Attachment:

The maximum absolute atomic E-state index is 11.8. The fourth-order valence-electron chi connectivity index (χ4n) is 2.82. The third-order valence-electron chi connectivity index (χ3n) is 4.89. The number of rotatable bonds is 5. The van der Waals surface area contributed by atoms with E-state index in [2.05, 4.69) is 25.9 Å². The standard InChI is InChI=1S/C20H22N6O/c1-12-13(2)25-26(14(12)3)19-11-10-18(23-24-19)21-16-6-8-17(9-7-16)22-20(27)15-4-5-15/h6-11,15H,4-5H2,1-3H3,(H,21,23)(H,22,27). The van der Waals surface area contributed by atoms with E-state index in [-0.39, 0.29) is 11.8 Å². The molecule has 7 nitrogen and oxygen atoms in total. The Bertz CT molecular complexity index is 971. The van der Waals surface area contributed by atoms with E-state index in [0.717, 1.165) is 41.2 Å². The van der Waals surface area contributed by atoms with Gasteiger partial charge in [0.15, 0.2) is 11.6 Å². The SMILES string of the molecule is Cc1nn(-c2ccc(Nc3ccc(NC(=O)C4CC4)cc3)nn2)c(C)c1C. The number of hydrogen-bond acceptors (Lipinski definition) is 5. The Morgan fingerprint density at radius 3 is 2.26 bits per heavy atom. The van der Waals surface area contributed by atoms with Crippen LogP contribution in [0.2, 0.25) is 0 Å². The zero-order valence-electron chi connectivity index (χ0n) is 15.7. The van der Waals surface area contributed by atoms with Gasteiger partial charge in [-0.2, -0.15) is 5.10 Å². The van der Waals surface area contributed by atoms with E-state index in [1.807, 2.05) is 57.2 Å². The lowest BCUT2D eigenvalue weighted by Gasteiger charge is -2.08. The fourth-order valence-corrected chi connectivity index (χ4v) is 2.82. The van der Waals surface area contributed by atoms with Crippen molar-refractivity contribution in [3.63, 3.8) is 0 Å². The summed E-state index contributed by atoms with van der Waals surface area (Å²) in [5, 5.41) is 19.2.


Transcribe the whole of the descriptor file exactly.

The maximum absolute atomic E-state index is 11.8. The fourth-order valence-electron chi connectivity index (χ4n) is 2.82. The third-order valence-electron chi connectivity index (χ3n) is 4.89. The number of rotatable bonds is 5. The van der Waals surface area contributed by atoms with E-state index in [2.05, 4.69) is 25.9 Å². The standard InChI is InChI=1S/C20H22N6O/c1-12-13(2)25-26(14(12)3)19-11-10-18(23-24-19)21-16-6-8-17(9-7-16)22-20(27)15-4-5-15/h6-11,15H,4-5H2,1-3H3,(H,21,23)(H,22,27). The van der Waals surface area contributed by atoms with E-state index in [-0.39, 0.29) is 11.8 Å². The molecule has 7 nitrogen and oxygen atoms in total. The Bertz CT molecular complexity index is 971. The van der Waals surface area contributed by atoms with E-state index in [0.717, 1.165) is 41.2 Å². The van der Waals surface area contributed by atoms with Gasteiger partial charge in [0.15, 0.2) is 11.6 Å². The SMILES string of the molecule is Cc1nn(-c2ccc(Nc3ccc(NC(=O)C4CC4)cc3)nn2)c(C)c1C. The number of hydrogen-bond acceptors (Lipinski definition) is 5. The Morgan fingerprint density at radius 3 is 2.26 bits per heavy atom. The van der Waals surface area contributed by atoms with Crippen LogP contribution in [0.2, 0.25) is 0 Å². The zero-order valence-electron chi connectivity index (χ0n) is 15.7. The van der Waals surface area contributed by atoms with Gasteiger partial charge in [-0.2, -0.15) is 5.10 Å². The van der Waals surface area contributed by atoms with E-state index in [1.807, 2.05) is 57.2 Å². The lowest BCUT2D eigenvalue weighted by Gasteiger charge is -2.08. The fourth-order valence-corrected chi connectivity index (χ4v) is 2.82. The van der Waals surface area contributed by atoms with Crippen molar-refractivity contribution in [3.63, 3.8) is 0 Å². The summed E-state index contributed by atoms with van der Waals surface area (Å²) in [5, 5.41) is 19.2.